A phenomenal, genre-defying work that deserves more than a three night run at the Fringe
Inspired by Victorian photography which seemed to reveal images of ghosts and spirits living amongst us, Dudendance have taken those images and transposed them into the Haining House and Estate in Selkirk for a site-specific dance piece that is a feast for the senses. Guided around the estate we see ghosts all around us, acting out moments from their day to day lives in slow motion with incredibly controlled movements seemingly lost in time. One stands motionless looking across the lake, another collects wood, one sits at the window reading a book – all typically banal actions that are suddenly rendered fascinating. The ten ladies never speak allowing us to project our own thoughts, ideas and speculations onto them. Are they the same woman? Did they live at the same time? What were their lives like? We’re allowed to choose and that’s part of the beauty of the piece – there’s no story to try and latch onto rather it is a pure experience of time, memory and history.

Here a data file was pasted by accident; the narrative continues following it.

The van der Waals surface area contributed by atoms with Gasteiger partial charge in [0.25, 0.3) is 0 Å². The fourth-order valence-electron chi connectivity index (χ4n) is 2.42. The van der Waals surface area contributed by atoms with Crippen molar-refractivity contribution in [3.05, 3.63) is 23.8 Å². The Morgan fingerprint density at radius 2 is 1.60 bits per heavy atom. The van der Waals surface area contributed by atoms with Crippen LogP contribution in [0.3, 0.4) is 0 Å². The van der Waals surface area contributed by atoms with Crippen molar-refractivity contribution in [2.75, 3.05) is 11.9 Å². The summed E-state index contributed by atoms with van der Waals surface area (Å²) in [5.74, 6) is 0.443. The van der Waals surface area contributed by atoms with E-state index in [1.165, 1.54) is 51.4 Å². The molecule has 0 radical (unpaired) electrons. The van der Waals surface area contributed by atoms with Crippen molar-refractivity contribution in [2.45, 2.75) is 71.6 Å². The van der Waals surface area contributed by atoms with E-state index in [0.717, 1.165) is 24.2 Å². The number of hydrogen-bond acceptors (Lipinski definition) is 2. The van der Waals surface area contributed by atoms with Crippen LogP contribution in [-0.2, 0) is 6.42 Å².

There are plenty of ghost stories performed during the Fringe but Dudendance have gone one step further by bussing the audience out to Selkirk. The grand country house, the expansive grounds, forests and lake not to mention the sensation being outside to hear the animals and experience nightfall in real time forms an integral component of the show.
There’s a noticeable sense of trepidation at the beginning in which no one in the audience really knows what we’ve let ourselves in for and part of me wonders how different the experience might be if it were experienced individually as the group mentality seems to be to clump together for safety. Nevertheless it’s a phenomenal, genre-defying work that deserves more than a three night run at the Fringe – I can’t wait to see what they come up with next.